ISLAMABAD - Pakistan has more than enough reserves to cover dues of International Monetary Fund (IMF) as most of debt is owed to international lenders.

This was stated by Governor State Bank of Pakistan (SBP) Yaseen Anwar while addressing the 26th SAARC Finance Group Meeting and Governors’ Symposium on ‘The impact of EU crisis on South Asian economies’ here on Tuesday.

“In fact, our largest concern right now is the repayment of IMF loans, however, as of now, we do have more than enough reserves to cover our dues to the IMF”, he remarked. He said that possibly our greatest concern would be the impact of a persistent recession in Europe on our current account balance. Well firstly, most of our exports consist of low value added final products, whose demand is relatively inelastic.

He said that Pakistan has one of the lowest unit prices for these products in the region and most of our trade is actually with other Asian countries therefore, our exports will not be significantly affected by a fall in demand from Europe.

The SBP head said that the implications of that are straight forward, as demand for our goods and services from the continent will not rise, inflows from Europe to finance our external accounts are likely to be few and far between and our financial system will have to be wary of its exposure to European sovereign securities.

On the other hand, as investors look to pull out of Europe, they would be interested in this region. As developing markets, we have the potential to offer them a safer, and a higher rate of return on their investments.

However, he said that at least in the case of Pakistan, there is an urgent need for structural reforms before we can be in a position to attract inflows from foreign investors looking to limit their exposure to Europe.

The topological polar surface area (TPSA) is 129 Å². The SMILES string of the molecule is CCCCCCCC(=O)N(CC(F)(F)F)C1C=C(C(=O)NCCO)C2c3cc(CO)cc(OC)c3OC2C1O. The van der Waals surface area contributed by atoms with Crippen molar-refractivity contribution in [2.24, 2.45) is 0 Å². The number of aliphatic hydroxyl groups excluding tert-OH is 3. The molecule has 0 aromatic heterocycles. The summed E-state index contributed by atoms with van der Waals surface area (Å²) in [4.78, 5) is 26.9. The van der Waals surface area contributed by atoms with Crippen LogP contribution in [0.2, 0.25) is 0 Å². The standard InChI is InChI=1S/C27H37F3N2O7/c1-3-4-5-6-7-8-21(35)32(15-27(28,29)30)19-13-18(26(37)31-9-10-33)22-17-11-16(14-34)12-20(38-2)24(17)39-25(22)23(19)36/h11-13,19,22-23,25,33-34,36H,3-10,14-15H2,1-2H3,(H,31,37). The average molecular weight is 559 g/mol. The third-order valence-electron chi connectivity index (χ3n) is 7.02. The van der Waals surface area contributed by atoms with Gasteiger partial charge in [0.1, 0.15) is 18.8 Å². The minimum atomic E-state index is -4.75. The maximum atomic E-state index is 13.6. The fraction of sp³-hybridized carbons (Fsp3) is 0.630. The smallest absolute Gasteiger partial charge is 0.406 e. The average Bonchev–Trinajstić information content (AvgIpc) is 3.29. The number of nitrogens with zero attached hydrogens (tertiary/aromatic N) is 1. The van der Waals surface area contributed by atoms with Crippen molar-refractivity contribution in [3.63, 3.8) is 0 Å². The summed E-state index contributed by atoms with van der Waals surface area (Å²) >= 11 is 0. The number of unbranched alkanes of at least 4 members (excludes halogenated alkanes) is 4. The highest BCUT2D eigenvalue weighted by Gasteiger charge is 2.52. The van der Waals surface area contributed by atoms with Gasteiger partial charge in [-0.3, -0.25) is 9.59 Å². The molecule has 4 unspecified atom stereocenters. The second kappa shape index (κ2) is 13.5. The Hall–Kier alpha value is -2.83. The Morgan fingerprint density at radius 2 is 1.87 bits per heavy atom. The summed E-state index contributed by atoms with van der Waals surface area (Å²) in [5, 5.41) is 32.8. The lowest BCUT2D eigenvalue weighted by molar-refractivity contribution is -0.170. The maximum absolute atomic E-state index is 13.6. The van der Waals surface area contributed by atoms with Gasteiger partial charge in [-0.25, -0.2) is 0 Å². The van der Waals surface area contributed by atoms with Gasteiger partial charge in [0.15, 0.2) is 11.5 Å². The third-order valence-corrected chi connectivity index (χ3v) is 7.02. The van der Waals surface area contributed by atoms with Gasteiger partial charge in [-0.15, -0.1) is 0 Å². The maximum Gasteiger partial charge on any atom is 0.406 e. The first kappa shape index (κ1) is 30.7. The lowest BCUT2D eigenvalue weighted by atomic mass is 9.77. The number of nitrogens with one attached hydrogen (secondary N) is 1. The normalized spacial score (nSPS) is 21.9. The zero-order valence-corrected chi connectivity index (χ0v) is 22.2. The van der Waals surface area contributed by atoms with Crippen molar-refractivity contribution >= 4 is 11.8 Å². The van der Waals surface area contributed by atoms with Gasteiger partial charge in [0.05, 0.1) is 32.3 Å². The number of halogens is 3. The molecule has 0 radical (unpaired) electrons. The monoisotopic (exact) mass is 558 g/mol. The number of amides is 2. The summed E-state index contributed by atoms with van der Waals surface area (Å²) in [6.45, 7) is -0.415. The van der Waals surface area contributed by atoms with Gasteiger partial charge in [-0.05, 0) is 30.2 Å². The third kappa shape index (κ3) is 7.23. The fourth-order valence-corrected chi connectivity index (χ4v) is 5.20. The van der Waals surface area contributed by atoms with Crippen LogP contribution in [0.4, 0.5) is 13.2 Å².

Remittances have grown strongly despite the current slowdown in the rest of the world as well. The Pakistan Remittance Initiative (PRI), which has been a joint initiative of the State Bank, the Ministry of Finance, and the ministry of overseas Pakistanis, has been instrumental in increasing the volume of remittances. It is also a great example of how most of the economy’s problems are domestic and not international in nature.

Addressing the conference, former Governor SBP, Dr Ishrat Hussain said that EU debt crisis has had a very little impact in the SAARC economies but our own polices and stances have done more harm, adding that external risks from EU have diminished.

He called upon the regional countries to revisit the issues including subsides on fuel, goods and fertilizers which are not targeted and widening the fiscal deficits.

He stressed the need to remove the infrastructures bottlenecks and energy shortages, corruption, weak governance and domestic policy uncertainty, social security concerns and social unrest.

Dr Ishrat said that intensification of Euro area debt tension in mid 2012 did cause some weakening of exports across the region, as regional exports fell by 4 percent in US$ terms.

He informed that a recent IMF study confirms that emerging markets and developing economies (EDEs) are performing better than the advanced economies.

Dr Hussain said that South Asian countries have done remarkably well in rising the per capita incomes of their population as it grew by an average 6 percent during last 20 years. He said GDP growth rate is expected to resume its trajectory with 5.2-6 percent and 6.4 percent in the next three years, adding that EU economy is expected to stabilize in the first half of 2013 and its GDP growth is projected to turn positive gradually in the second half of the in 2014.

He called upon the regional countries to develop the public-private partnership to minimize dependence on government resources.